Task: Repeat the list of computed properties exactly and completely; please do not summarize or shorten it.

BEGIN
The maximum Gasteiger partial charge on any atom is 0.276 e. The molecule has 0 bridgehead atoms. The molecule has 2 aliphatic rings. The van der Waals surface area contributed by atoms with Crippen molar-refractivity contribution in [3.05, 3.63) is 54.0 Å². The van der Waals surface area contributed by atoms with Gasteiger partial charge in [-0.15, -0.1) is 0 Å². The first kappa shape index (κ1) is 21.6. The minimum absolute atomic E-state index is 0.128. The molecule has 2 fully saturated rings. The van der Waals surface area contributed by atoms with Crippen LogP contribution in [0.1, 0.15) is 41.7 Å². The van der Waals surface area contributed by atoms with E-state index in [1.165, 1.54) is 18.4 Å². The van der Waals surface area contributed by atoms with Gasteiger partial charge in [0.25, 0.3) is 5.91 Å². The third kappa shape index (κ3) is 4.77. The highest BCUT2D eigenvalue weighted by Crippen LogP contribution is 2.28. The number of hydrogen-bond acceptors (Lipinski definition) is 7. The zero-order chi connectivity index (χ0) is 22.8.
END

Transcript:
The maximum Gasteiger partial charge on any atom is 0.276 e. The molecule has 0 bridgehead atoms. The molecule has 2 aliphatic rings. The van der Waals surface area contributed by atoms with Crippen molar-refractivity contribution in [3.05, 3.63) is 54.0 Å². The van der Waals surface area contributed by atoms with Gasteiger partial charge in [-0.15, -0.1) is 0 Å². The first kappa shape index (κ1) is 21.6. The minimum absolute atomic E-state index is 0.128. The molecule has 2 fully saturated rings. The van der Waals surface area contributed by atoms with Crippen LogP contribution in [0.1, 0.15) is 41.7 Å². The van der Waals surface area contributed by atoms with E-state index in [1.165, 1.54) is 18.4 Å². The van der Waals surface area contributed by atoms with Gasteiger partial charge in [0.25, 0.3) is 5.91 Å². The third kappa shape index (κ3) is 4.77. The highest BCUT2D eigenvalue weighted by Crippen LogP contribution is 2.28. The number of hydrogen-bond acceptors (Lipinski definition) is 7. The zero-order chi connectivity index (χ0) is 22.8.